Hackers Are Hunting for Bigger Game with New Version of Ransomware

Accounteks ConsultingNews

Pinchy Spider and GandCrab sound like scoundrels in a super-hero comic book, but they are real-life villains in the business world. Learn how to defend your company against the Pinchy Spider hacking group’s latest tactics and its newest version of the GandCrab ransomware.

Back in January 2018, a hacking group known as Pinchy Spider launched the GandCrab ransomware. It quickly became a dangerous form of ransomware, thanks to the group continually making adaptations to it.

Pinchy Spider has not slowed down in its quest to make GandCrab more deadly. Researchers recently discovered that a new version of the ransomware is making the rounds. Just as important, they discovered signs that Pinchy Spider is trying to catch bigger prey with it.

 

The Growing Trend of Big Game Hunting

Big game hunting is a growing trend among cybercriminals. To quickly increase revenue, hackers are turning to more targeted attacks of bigger game. For example, instead of sending phishing emails to the masses to spread malware, cybercriminals are using reconnaissance and sophisticated delivery methods to reach specific targets that will yield more profits.

Big game hunting fits well with Pinchy Spider’s “ransomware-as-a-service” business. In other words, it lets other cybercriminals (aka “customers”) use the malware it creates to carryout cyberattacks for a share of the profit. Typically, the hacker group uses a 60-40 ratio to split the profits, where 60% goes to the customers. However, Pinchy Spider is now advertising that it is willing to negotiate up to a 70-30 split for “sophisticated” customers. This change coupled with the fact that Pinchy Spider is actively recruiting hackers with networking, Remote Desktop Protocol (RDP), and virtual network computing experience is leading security analysts to believe that Pinchy Spider is hopping onto the big game hunting bandwagon.

 

GandCrab Well Suited for Big Game Hunting

GandCrab is well suited for targeted attacks of bigger game. While most ransomware is distributed through phishing emails, GandCrab takes a different route to its victims. It is distributed through exploit kits. Cybercriminals use these kits to find and exploit known software vulnerabilities in order to carry out malicious activities. In this case, Pinchy Spider created several exploit kits to look for weaknesses in the Java Runtime Environment, Adobe Flash Player, Microsoft Internet Explorer, and other software. If found, the kits exploit the vulnerabilities to launch VBScript, JavaScript, and other types of code that installs GandCrab.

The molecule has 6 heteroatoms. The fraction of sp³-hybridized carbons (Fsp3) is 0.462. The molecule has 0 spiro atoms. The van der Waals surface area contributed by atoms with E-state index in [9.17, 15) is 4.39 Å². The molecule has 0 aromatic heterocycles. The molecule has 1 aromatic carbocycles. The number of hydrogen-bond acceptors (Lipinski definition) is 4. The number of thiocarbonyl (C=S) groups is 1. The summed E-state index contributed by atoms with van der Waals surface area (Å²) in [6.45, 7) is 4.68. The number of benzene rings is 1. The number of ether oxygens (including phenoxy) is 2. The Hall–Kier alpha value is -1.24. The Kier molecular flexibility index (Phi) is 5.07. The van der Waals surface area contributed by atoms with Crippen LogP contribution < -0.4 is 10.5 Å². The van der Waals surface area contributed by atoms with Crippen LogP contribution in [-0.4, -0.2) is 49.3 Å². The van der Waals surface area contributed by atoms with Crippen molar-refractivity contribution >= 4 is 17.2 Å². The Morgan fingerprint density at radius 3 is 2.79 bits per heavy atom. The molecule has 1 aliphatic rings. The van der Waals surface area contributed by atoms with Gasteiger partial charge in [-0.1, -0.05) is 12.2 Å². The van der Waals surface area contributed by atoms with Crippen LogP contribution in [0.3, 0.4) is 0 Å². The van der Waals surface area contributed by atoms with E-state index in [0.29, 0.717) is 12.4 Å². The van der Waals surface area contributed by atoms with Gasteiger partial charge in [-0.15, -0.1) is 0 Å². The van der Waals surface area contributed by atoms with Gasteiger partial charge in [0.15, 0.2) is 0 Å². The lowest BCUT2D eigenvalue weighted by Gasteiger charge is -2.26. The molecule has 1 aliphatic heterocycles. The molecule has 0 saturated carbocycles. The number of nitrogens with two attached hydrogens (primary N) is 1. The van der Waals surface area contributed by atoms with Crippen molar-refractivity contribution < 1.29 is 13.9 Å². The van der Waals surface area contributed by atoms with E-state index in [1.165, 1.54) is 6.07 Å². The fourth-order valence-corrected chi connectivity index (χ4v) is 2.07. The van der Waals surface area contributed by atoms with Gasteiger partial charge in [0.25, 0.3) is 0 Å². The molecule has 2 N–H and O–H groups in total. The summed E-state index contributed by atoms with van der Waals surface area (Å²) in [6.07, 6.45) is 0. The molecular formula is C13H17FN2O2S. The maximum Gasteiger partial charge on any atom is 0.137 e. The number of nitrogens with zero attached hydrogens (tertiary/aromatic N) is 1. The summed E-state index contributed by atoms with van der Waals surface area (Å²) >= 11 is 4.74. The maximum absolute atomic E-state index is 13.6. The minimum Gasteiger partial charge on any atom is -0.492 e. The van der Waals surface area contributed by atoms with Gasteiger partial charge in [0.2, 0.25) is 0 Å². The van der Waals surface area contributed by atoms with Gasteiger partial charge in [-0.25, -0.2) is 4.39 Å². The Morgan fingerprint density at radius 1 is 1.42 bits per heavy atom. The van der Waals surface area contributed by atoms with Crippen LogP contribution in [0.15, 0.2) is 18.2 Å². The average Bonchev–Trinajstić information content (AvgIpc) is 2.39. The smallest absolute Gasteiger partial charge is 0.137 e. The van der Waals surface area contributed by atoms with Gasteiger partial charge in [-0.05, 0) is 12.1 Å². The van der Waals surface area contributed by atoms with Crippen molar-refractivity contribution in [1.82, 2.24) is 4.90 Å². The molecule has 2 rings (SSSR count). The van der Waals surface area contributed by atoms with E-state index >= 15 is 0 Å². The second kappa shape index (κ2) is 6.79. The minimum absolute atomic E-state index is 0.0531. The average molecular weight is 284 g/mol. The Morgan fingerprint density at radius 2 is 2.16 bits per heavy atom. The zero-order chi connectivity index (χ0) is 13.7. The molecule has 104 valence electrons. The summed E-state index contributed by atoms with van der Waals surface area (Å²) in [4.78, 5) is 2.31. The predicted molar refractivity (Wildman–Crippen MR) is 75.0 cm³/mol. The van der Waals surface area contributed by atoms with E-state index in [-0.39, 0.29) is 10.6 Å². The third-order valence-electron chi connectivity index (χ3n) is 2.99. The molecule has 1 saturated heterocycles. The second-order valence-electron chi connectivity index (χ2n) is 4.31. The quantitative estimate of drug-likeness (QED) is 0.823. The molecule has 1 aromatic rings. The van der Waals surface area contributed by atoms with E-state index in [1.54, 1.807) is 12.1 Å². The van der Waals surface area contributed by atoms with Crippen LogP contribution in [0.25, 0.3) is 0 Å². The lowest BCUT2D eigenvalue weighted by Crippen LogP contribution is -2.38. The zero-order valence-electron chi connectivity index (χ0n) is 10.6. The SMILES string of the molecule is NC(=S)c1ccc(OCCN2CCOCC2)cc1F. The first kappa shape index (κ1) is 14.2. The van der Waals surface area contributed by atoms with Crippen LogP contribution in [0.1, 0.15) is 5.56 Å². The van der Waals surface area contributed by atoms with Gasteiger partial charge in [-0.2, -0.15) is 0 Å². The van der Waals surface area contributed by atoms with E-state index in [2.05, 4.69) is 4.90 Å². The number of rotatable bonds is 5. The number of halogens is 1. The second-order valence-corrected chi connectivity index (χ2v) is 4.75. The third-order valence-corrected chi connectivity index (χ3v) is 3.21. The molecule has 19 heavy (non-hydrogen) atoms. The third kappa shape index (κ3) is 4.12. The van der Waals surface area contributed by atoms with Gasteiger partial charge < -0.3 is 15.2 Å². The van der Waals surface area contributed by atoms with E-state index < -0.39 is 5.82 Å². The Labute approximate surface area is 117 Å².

Once the ransomware is installed on a computer, it does not immediately start encrypting the files on it. Instead, it lays dormant while the hackers try to use RDP and credentials they stole from the compromised machine to access and install the ransomware on other computers — preferably hosts or servers — in company’s network. In one instance, the cybercriminals were able to access a business’s domain controller (DC). They then used the IT systems management application installed on the DC to deploy GandCrab throughout the network.

When the hackers have finished infecting the targeted computers, they trigger GandCrab to start encrypting files with an RSA algorithm. GandCrab then demands payment in Dash (a form of cryptocurrency) to decrypt the files. While most ransomware blackmailers demand one payment to unlock the files on all the infected machines, Pinchy Spider and its customers request payment on a per-computer basis, especially if hosts or servers have been compromised.

 

How to Protect Your Business against GandCrab

Taking several measures can go a long way in protecting against a GandCrab attack:

  • Patch known vulnerabilities by regularly updating all software on each computer in your company, including workstations, hosts, and servers. Patching will eliminate many of the vulnerabilities that exploit kits use to access machines.
  • Make sure the security software is being updated on each computer. Even hosts and servers should be running security software. It can help defend against known ransomware threats and other types of malware attacks.
  • Secure RDP. Hackers like to exploit RDP to access businesses’ hosts and servers, so it needs to be secured. There are several ways to do this, such as deploying an RDP gateway and limiting who can use RDP to log in to the network.
  • Use two-step verification for the service and software accounts on your hosts and servers. That way, even if a password is compromised, it cannot be used to gain access to those accounts. If using two-step verification (also known as two-factor authentication) is not possible, at least use strong account passwords and implement an account lockout policy to foil brute force password-cracking attacks.
  • Regularly back up files and systems, and make sure the backups can be successfully restored. Although having restorable backups will not prevent a GandCrab attack, you won’t have to pay the ransom if the attack is successful.

We can help you implement these measures as well as provide recommendations on how to further protect against GandCrab and other types of ransomware.

 

Locky ransomware: source code flickr photo by Christiaan Colen shared under a Creative Commons (BY-SA) license